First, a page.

Warming and cheerful, this Yellow Split Pea Dal is full of homey flavours that awaken the senses; serve with steamed basmati rice for a complete meal!
I never grew up eating anything remotely close to dal, that’s for sure! Like I have mentioned previously, my mom was the main cook in our family home. She was accustomed to preparing simple, rustic dishes that didn’t explore tastes and flavours much further that what was considered local.
Thinking back, I can recall my mother’s spice rack having each one of the spices featured in this recipe, but I can’t ever recall her using them all in the same dish! Spices like cloves and cinnamon were only ever used in baking. She never added them to a savoury dish.
I can remember her spice rack having turmeric and cumin, but to be perfectly honest, I don’t think the seal was every cracked on the jar of cumin. (Maybe that’s why I don’t care for it that much!) And, her jar of turmeric was only ever used when she made Preserved Mustard Pickles.
But, yellow split peas was another story completely! Yellow split peas were – and still are – a very popular ingredient in Newfoundland cuisine. In some families, yellow split peas are still used at least once a week to make a boiled peas pudding, which is a traditional side served with Jigg’s Dinner.
Yellow split peas can also be found quite regularly in Yellow Split Pea Soup. (Mine is a vegetarian version and is so yummy!) It can also be found in many stew and soup recipes as well. Newfoundlander’s love their yellow split peas, that’s for sure!
And, why shouldn’t they? These little gems are very good for you and contribute to overall health. They are are high in fiber, protein, and various vitamins and minerals but low in fats.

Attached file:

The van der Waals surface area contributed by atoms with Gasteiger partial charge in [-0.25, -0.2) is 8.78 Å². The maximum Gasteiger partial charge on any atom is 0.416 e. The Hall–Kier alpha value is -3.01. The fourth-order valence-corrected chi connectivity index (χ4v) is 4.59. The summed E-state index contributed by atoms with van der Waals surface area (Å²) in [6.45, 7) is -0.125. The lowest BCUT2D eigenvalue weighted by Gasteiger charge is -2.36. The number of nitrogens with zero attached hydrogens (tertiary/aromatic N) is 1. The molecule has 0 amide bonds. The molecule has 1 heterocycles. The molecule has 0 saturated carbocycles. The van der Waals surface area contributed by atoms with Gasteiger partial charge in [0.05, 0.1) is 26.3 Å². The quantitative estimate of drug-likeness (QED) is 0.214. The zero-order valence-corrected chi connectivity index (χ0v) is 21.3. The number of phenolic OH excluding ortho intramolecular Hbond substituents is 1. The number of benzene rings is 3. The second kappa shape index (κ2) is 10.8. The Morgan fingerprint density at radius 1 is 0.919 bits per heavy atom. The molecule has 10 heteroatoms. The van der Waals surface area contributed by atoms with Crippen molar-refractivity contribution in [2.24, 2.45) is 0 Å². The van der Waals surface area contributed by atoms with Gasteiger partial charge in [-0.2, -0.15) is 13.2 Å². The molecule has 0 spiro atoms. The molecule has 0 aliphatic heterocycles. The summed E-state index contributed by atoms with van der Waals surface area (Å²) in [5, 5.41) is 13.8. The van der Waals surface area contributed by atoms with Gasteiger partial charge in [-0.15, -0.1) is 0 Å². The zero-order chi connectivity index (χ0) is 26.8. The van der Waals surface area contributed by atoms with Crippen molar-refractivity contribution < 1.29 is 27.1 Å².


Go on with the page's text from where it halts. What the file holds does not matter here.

So, why should you make this Yellow Split Pea Dal? Because it’s delicious. There, have I said enough? The taste is warm and soothing. The cumin, turmeric, curry, and cloves add such a depth and such a comfort to the dish. In addition to that, there’s the aromatics that add to the flavour profile and bring that homemade feeling to the dish.
Serving this with basmati rice is such a great option if you’re looking to complete the meal. The steamed rice pairs so well with the texture of the broken down yellow split peas. Also, a tablespoon or so of plain Greek yogurt or sour cream served right on top is so good too! Try serving it with flat bread too.
All in all, you don’t need the rice or any other accompaniment. The Yellow Split Pea Dal is perfectly filling and wholesome on its own. Besides, if there’s no sides, you can fit more dal into your bowl, right!?
If you loved this recipe, here are some other Indian-inspired recipes that might interest you as well:
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Yellow Split Pea Dal with Basmati Rice
- 2 tablespoons olive oil
- 2 large onions, finely chopped
- 5 cloves garlic, minced
- 2 teaspoon ginger, freshly grated
- 1 tablespoon turmeric
- 1 tablespoon cumin
- 1/2 teaspoon dried cloves
- 1 teaspoon ground cinnamon
- 1 teaspoon salt
- 1/4 teaspoon ground black pepper
- 1/4 teaspoon dried red chili flakes, optional
- 6 cups vegetable stock
- 1/4 cup tomato paste
- 3 cups yellow split peas, not pre-soaked
- 2 cups basmati rice, cooked as per package instructions
- 1/4 cup parsley, finely chopped
- In a heavy bottomed pan with a lid, add the olive oil and onions. Saute the onions over medium heat until translucent – about 5 minutes.
- Add the garlic and ginger. Stir into the onions. Saute for 2-3 minutes.
- Add the turmeric, cumin, cloves, cinnamon, salt, black pepper, and dried red chili flakes. Stir into the onion mixture.
- Next, add the vegetable broth and tomato paste. Stir the mixture until the tomato paste is well incorporated.
- Lastly, stir in the yellow split peas. Reduce the heat to simmer and place the lid on the pan. Simmer for one hour.
- Remove the lid and stir the dal. Place the lid back on the pan and continue to simmer, stirring every 15 minutes.
- Depending on the brand of yellow split peas you’re using, this dish may take less than two hours of cooking time. Once the peas have broken down and become just slightly mushy, the dal is ready. If the peas are not tender and soft when you taste, continue to simmer. If the dal becomes a little dry, add 1/4 cup more of vegetable stock, stir and continue to simmer.
- Once the dal is ready, remove from heat, and serve immediately with the cooked basmati rice.
- To garnish top with chopped cilantro or parsley. (I used parsley, because I don’t care for the taste of cilantro.) Serve with sour cream or plain yogurt.
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